The ANZACs, the Lighthorse, the Australia Corps, the Australian Flying Corps and the Australian Navy all validated the Australian manner of action and achievement during World War I. In essence, they validated Australian culture. This is the true value of the ANZACs - not the creation of a nation - but the domestic cultural validation of Australian values, action and beliefs. They achieved by doing it the Australian way.
Most Popular on South Sea Republic
The articles that have been viewed the most:
Most Popular Restaurants in Phoenix
Phoenix Eats Out
is the restaurant review site for Phoenix
and Old Town Scottsdale
which lists the modernist and contemporary restaurants, taverns and bars in the greater Phoenix area.
This is the list of the most popular restaurants pages from phoenixeatsout.com that have been viewed the most;
My personal favourite restaurants in Phoenix are AZ88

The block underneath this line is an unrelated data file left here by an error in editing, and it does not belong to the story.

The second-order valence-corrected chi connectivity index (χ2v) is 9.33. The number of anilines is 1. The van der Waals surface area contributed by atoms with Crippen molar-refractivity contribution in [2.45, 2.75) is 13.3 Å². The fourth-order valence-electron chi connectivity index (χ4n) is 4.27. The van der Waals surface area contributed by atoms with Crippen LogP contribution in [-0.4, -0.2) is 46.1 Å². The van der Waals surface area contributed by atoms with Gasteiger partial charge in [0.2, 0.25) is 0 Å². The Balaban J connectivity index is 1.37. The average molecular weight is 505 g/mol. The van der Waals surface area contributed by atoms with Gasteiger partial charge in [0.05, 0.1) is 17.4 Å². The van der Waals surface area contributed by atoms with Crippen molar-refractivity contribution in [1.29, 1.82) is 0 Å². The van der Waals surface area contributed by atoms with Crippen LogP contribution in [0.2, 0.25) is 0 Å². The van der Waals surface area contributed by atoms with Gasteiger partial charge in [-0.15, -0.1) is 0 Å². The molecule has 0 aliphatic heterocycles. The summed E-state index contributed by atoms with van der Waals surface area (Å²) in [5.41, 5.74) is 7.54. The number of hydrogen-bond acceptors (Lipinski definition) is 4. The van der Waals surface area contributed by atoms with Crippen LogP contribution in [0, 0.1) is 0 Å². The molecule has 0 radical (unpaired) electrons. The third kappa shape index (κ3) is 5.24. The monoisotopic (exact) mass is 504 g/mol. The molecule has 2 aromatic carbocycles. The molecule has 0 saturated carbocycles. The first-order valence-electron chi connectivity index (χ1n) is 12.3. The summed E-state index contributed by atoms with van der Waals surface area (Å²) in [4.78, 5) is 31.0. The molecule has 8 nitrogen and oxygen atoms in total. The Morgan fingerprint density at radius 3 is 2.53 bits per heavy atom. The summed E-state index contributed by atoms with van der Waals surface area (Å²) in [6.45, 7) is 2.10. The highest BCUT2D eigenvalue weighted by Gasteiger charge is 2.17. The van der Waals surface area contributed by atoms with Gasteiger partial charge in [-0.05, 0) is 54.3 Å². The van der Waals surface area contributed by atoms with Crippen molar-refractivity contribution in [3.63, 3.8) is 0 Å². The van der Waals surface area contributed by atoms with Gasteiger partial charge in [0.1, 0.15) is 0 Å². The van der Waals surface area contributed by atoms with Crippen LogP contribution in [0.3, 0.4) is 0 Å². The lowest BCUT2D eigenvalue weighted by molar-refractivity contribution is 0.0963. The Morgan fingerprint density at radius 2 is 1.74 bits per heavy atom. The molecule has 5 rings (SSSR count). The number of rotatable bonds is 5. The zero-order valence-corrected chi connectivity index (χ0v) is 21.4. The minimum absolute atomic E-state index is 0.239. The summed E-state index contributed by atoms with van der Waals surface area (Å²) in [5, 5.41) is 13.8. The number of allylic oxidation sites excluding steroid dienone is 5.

, Humble Pie
, Orange Table
, The Vig
and others coming close behind. View the complete list with the photo-journalistic style images on phoenixeatsout.com
Most Popular Hikes in Arizona
Arizona is an outdoor state and has lots of hiking in the city and around the state. Phoenix is unusual for most cities in having several large mountains in the center of the city with great hiking. Anyone who comes to Phoenix has to do the Echo Canyon trail on Camelback
and the Summit Hike on Squaw Peak
or Piesta Peak. The views of the city, suburbs and surrounding mountains are wonderful from Camelback and Piesta Peak.
For more experienced hikers there is the McDowell Mountains in North Scottsdale that has several difficult and strenuous hikes in Tom's Thumb
and Bell Pass
. Alternatively, you can hike the highest mountain in Arizona. At 12,600 feet Humphrey's Peak
is a long and difficult hike.
Alternate Australian Constitutions